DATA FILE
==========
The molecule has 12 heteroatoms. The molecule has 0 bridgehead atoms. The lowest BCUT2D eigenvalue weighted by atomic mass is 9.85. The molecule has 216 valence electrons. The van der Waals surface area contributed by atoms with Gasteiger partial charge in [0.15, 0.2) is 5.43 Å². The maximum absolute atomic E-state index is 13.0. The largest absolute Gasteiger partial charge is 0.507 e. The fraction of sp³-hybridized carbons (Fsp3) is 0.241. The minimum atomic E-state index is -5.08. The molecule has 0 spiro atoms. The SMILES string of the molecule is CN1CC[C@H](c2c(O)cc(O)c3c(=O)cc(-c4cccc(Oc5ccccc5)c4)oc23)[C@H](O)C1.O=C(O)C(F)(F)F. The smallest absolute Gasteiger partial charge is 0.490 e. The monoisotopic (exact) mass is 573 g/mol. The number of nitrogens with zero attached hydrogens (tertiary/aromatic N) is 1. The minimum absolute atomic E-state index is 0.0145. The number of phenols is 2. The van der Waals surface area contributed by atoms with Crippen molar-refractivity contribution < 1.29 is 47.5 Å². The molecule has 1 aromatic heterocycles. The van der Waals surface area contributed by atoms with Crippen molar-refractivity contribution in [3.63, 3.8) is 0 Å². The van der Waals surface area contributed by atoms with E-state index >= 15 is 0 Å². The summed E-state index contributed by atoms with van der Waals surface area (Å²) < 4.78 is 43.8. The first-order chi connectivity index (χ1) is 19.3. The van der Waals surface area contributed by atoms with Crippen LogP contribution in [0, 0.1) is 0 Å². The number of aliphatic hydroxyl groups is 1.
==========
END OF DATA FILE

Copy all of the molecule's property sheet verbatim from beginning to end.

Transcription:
The molecule has 12 heteroatoms. The molecule has 0 bridgehead atoms. The lowest BCUT2D eigenvalue weighted by atomic mass is 9.85. The molecule has 216 valence electrons. The van der Waals surface area contributed by atoms with Gasteiger partial charge in [0.15, 0.2) is 5.43 Å². The maximum absolute atomic E-state index is 13.0. The largest absolute Gasteiger partial charge is 0.507 e. The fraction of sp³-hybridized carbons (Fsp3) is 0.241. The minimum atomic E-state index is -5.08. The molecule has 0 spiro atoms. The SMILES string of the molecule is CN1CC[C@H](c2c(O)cc(O)c3c(=O)cc(-c4cccc(Oc5ccccc5)c4)oc23)[C@H](O)C1.O=C(O)C(F)(F)F. The smallest absolute Gasteiger partial charge is 0.490 e. The monoisotopic (exact) mass is 573 g/mol. The number of nitrogens with zero attached hydrogens (tertiary/aromatic N) is 1. The minimum absolute atomic E-state index is 0.0145. The number of phenols is 2. The van der Waals surface area contributed by atoms with Crippen molar-refractivity contribution < 1.29 is 47.5 Å². The molecule has 1 aromatic heterocycles. The van der Waals surface area contributed by atoms with Crippen molar-refractivity contribution in [3.63, 3.8) is 0 Å². The van der Waals surface area contributed by atoms with E-state index >= 15 is 0 Å². The summed E-state index contributed by atoms with van der Waals surface area (Å²) < 4.78 is 43.8. The first-order chi connectivity index (χ1) is 19.3. The van der Waals surface area contributed by atoms with Crippen LogP contribution in [0, 0.1) is 0 Å². The number of aliphatic hydroxyl groups is 1.